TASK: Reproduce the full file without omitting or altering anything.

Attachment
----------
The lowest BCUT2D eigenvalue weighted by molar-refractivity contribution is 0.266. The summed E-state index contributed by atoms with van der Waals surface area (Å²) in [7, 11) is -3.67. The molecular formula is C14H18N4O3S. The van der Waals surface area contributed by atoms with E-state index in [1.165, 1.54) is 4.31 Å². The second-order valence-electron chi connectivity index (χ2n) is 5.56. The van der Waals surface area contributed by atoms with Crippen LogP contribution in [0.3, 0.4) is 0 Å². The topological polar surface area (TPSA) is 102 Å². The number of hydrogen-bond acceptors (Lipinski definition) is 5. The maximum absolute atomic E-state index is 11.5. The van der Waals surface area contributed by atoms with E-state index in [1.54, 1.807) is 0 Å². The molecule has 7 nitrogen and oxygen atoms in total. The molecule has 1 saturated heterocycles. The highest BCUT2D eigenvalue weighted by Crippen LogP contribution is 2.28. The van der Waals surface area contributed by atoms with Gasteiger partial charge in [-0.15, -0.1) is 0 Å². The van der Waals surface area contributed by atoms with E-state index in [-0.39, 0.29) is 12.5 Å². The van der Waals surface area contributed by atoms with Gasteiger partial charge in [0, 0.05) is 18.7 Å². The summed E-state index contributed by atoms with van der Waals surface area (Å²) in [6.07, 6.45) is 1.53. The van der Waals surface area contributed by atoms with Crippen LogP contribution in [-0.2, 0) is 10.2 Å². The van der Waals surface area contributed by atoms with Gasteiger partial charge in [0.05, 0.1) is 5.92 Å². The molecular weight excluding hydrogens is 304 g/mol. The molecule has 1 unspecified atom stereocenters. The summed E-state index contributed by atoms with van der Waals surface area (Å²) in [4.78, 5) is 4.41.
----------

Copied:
The lowest BCUT2D eigenvalue weighted by molar-refractivity contribution is 0.266. The summed E-state index contributed by atoms with van der Waals surface area (Å²) in [7, 11) is -3.67. The molecular formula is C14H18N4O3S. The van der Waals surface area contributed by atoms with E-state index in [1.165, 1.54) is 4.31 Å². The second-order valence-electron chi connectivity index (χ2n) is 5.56. The van der Waals surface area contributed by atoms with Crippen LogP contribution in [0.3, 0.4) is 0 Å². The topological polar surface area (TPSA) is 102 Å². The number of hydrogen-bond acceptors (Lipinski definition) is 5. The maximum absolute atomic E-state index is 11.5. The van der Waals surface area contributed by atoms with E-state index in [1.54, 1.807) is 0 Å². The molecule has 7 nitrogen and oxygen atoms in total. The molecule has 1 saturated heterocycles. The highest BCUT2D eigenvalue weighted by Crippen LogP contribution is 2.28. The van der Waals surface area contributed by atoms with Gasteiger partial charge in [-0.15, -0.1) is 0 Å². The van der Waals surface area contributed by atoms with E-state index in [-0.39, 0.29) is 12.5 Å². The van der Waals surface area contributed by atoms with Gasteiger partial charge in [0, 0.05) is 18.7 Å². The summed E-state index contributed by atoms with van der Waals surface area (Å²) in [6.07, 6.45) is 1.53. The van der Waals surface area contributed by atoms with Crippen LogP contribution in [-0.2, 0) is 10.2 Å². The van der Waals surface area contributed by atoms with Gasteiger partial charge in [0.05, 0.1) is 5.92 Å². The molecular weight excluding hydrogens is 304 g/mol. The molecule has 1 unspecified atom stereocenters. The summed E-state index contributed by atoms with van der Waals surface area (Å²) in [4.78, 5) is 4.41.